PHILADELPHIA -- Since he was a young boy, Brooks Kriske dreamed of straddling the mound in an Orioles uniform. Not because he grew up in or around Baltimore -- far from it for the right-hander born in Arizona and raised in Southern California. But his Oriole roots still run super deep.
Kriske’s father, Garrett, admired Hall of Famer Brooks Robinson enough to name his only son after the legendary third baseman. A mutual friend of Garrett and Robinson connected them when Brooks Kriske was young, and an unlikely friendship between their families formed. It persists through the present day, when the now-27-year-old made his Orioles debut in Wednesday’s 4-3 loss to the Phillies at Citizens Bank Park.
“Every year, we’d go out to eat and he’d come out to my practices,” Kriske said. “We always kept in touch that way.”
Kriske is far from the only person named after Robinson. But after recording a key out in the seventh inning Wednesday, he is believed to be the first to grow up and play for the Orioles. Unlike Robinson’s other namesakes, Brooks Kriske has known “The Human Vacuum Cleaner” for most of his life.
How is that possible?
More than four decades since Robinson retired after the 1977 season, the Hall of Famer, now 84 and a special advisor for the Orioles, still resides in Baltimore County and remains the area’s most revered living sports figure. But he and his wife spent lots of time over the years in California, where they first met the Kriske family, and eventually, took to visiting them regularly.
When Brooks Kriske was 9 years old, Robinson attended one of his youth team’s practices and hit fungos. The Kriske family attended the 2005 National Baseball Hall of Fame induction ceremony in Cooperstown as Robinson’s personal guests. Years later, Robinson called Garrett with congratulations when Brooks Kriske made his Major League debut with the Yankees in 2020, which came after parts of four seasons in the Minors. The story came full circle when the Orioles claimed Kriske off waivers on Sept. 16.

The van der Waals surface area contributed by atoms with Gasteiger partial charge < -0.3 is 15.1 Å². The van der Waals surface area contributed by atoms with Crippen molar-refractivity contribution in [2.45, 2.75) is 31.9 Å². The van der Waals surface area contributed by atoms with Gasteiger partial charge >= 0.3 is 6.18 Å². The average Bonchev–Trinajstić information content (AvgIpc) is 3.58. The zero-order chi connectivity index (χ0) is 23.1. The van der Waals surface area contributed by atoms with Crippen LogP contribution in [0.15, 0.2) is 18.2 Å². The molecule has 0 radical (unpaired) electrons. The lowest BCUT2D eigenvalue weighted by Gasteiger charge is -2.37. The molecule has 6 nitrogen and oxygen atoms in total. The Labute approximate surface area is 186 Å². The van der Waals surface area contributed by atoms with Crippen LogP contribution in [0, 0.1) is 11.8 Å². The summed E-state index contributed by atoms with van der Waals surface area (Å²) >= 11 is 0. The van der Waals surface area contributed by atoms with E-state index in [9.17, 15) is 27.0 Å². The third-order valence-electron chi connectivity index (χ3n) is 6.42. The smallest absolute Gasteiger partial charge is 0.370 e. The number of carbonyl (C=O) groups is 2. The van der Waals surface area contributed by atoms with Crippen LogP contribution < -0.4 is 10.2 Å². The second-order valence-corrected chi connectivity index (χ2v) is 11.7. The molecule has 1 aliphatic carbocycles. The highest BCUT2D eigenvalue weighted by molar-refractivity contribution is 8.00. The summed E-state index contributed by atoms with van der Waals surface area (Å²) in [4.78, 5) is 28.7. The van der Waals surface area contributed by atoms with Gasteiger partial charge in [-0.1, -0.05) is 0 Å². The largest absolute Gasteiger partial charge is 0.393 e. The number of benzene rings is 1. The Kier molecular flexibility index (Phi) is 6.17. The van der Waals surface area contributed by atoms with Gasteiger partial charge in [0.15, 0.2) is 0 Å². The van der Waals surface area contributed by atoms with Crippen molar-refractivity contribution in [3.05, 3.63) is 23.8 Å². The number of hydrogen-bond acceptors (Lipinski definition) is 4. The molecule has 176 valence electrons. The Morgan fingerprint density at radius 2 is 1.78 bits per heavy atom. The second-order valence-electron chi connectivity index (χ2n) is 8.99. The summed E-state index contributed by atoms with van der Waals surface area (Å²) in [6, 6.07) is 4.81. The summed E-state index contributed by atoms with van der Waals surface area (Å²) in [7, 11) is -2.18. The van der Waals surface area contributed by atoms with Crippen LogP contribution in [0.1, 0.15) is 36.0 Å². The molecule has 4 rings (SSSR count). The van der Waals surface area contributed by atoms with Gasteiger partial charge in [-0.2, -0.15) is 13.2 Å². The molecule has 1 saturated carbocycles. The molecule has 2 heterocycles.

His team debut Wednesday came after the Phillies scored twice off Conner Greene in the seventh to jump ahead in a game Keegan Akin and Zack Wheeler spent dueling for the first five innings. Kriske retired Andrew McCutchen, his only batter, on a foul pop to strand two runners. He was then replaced by left-hander Fernando Abad to begin the eighth, after Bryce Harper’s outfield assist at the plate thwarted Baltimore’s potential game-tying rally in the top half.
The loss sent the Orioles back to Baltimore for their final homestand of the year, a seven-game slate against the Rangers and Red Sox. Robinson was a regular presence at Oriole Park as recently as 2019, but the pandemic and physical issues -- he is currently recovering from a broken arm -- have limited his on-site appearances this season. For Kriske, reconnecting comes with the possibility of playing in front of his namesake at some point. He’d relish the opportunity.
“Hopefully I’m able to meet up with him in the coming days,” Kriske said. “He’s so humble and gracious. He’s a gentleman. That’s what every person who comes across him has said. I try to take those traits -- treating everyone the right way, being a good teammate and being the best person I can be all the time.”